We actually wove through the throngs with relative ease, down 46th street and over 7th Avenue, past the McDonald’s and the Actor’s Equity building and suddenly, like a mirage, a massive lateral neon sign—a palm tree and flashy letters reading “Havana Central.” It appears a massive Cuban chain restaurant operates directly across the street from Margon. There are four Havana Centrals in total—Times Square, Yonkers, Edison (New Jersey), and The Roosevelt Field Mall in Garden City, New York (near the JC Penney). It’s essentially a theme restaurant, with decently priced goods and retro decor modeled after Cuba’s “Golden Era,” which their website describes vaguely as “the 1950s.”

Cuban food is chic now, and not just for the suburbanites of Edison and the tourists in Times Square. A delicious place called Pilar opened up a few blocks away from my own apartment, past the retirement housing on my block, past the family neighborhoods and the larger projects, right on the cusp of “cool” Brooklyn. It attracts deep-rooted members of the neighborhood, but also younger crowds and recent transplants. It is “hip” without being hoity-toity or elite.

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Passing the behemoth Havana Central, we spotted the easy-to-miss entrance to Margon. Once inside it became clear how the Rivas family has been able to hold on to the property. The restaurant is incredibly narrow, with barely enough space for the cafeteria-style steam tables and fryers that kept the food hot behind spotless sneeze-guards. Tables are lined up single file against the wall, with a few larger ones in back. The ceiling is also claustrophobically low, and it’s difficult to imagine the go-go dancers once shimmying in such a cramped space.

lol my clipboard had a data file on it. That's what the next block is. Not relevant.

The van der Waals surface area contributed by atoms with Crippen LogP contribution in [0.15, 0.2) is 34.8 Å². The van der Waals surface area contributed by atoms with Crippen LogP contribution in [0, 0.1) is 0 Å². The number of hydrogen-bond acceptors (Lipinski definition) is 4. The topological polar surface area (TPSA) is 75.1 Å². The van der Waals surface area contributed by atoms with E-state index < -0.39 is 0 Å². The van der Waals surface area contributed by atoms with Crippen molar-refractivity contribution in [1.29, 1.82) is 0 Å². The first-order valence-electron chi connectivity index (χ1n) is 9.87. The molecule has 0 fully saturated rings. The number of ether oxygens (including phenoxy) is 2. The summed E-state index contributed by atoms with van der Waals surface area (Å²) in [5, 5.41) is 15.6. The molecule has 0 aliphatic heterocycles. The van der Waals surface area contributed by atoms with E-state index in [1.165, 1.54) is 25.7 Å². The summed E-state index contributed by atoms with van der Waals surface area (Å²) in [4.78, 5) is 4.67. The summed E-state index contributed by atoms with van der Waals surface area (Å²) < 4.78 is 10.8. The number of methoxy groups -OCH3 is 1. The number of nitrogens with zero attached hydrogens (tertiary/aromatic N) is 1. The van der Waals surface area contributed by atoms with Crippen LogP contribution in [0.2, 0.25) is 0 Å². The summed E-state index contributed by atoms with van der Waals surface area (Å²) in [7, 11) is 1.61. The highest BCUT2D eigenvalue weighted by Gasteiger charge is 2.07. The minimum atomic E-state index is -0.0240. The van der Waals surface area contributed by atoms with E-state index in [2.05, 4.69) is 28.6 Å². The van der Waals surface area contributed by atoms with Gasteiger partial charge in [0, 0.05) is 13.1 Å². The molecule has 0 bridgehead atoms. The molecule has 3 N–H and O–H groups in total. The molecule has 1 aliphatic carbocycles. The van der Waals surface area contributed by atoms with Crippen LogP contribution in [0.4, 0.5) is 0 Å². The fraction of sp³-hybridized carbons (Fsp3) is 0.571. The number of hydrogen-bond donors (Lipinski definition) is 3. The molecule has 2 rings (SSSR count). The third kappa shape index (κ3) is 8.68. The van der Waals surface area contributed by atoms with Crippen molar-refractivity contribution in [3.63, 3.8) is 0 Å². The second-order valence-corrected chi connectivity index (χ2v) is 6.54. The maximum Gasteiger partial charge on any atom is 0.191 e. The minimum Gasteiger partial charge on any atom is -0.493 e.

Despite the confinement of the room and the rows and rows of steaming food, the air was cool and the atmosphere pleasant. Pitbull played on the radio—though not too loudly—and a woman with an easy smile took our order, pouring a beef stew over a massive pile of beans for me. Nick ordered beef as well, something sautéed with peppers, also served with beans and rice. The portions were massive, but we were ambitious.

I also ordered the octopus salad—which Margon is famous for. It had a piecey texture and a subtle flavor—had you not seen the suckers you might think it was light meat turkey in a light vinegar sauce. The rest of the food was uncomplex and perfectly homey—the thick gravy of my stew was so rich I scraped everything that was left onto my beans and rice to ration it. Nick’s dish was every bit of magic you can do with cheap steak—all robust flavor. It was everything you want out of New York “Spanish style” comfort food, with none of the familiar pitfalls. The rice was not dry and the beans were not starchy. The meat was not gristled and the peppers weren’t slimy.

It was a particularly masculine crowd, and Nick blended in more than I thought he would with his Milwaukee electric tool hat and his glasses on the end of a sport-strap. I think I saw one other woman dining. And while Pilar isn’t as lilywhite as your average cidre-serving restaurant (“Would you like to see our SEE-druh menu?”), the diners at Margon were nearly all black or brown. At a large table in the back, men in work vests laughed over their food. A white guy with a handle-bar mustache and a Tommy Bahama t-shirt sat a few tables behind us. A pregnant woman ordered in Spanish, speaking with familiarity to the woman spooning her food. We left very full, and I was far calmer than I had expected to be after a trip to Times Square.

A few days earlier, JetBlue had sent its first commercial flight from the US to Cuba in nearly 50 years, and it seems as if both the urbanites and the suburbanites have their own Cuban fantasies again, whether nostalgic, chic or bohemian. Margon caters to no fantasy at all. It is a place to eat, to eat comfortably and well, and a place to take refuge from the crowds. It was small enough to escape Disney, and it is too small for backpacks.

Photographs courtesy of Jeremiah Moss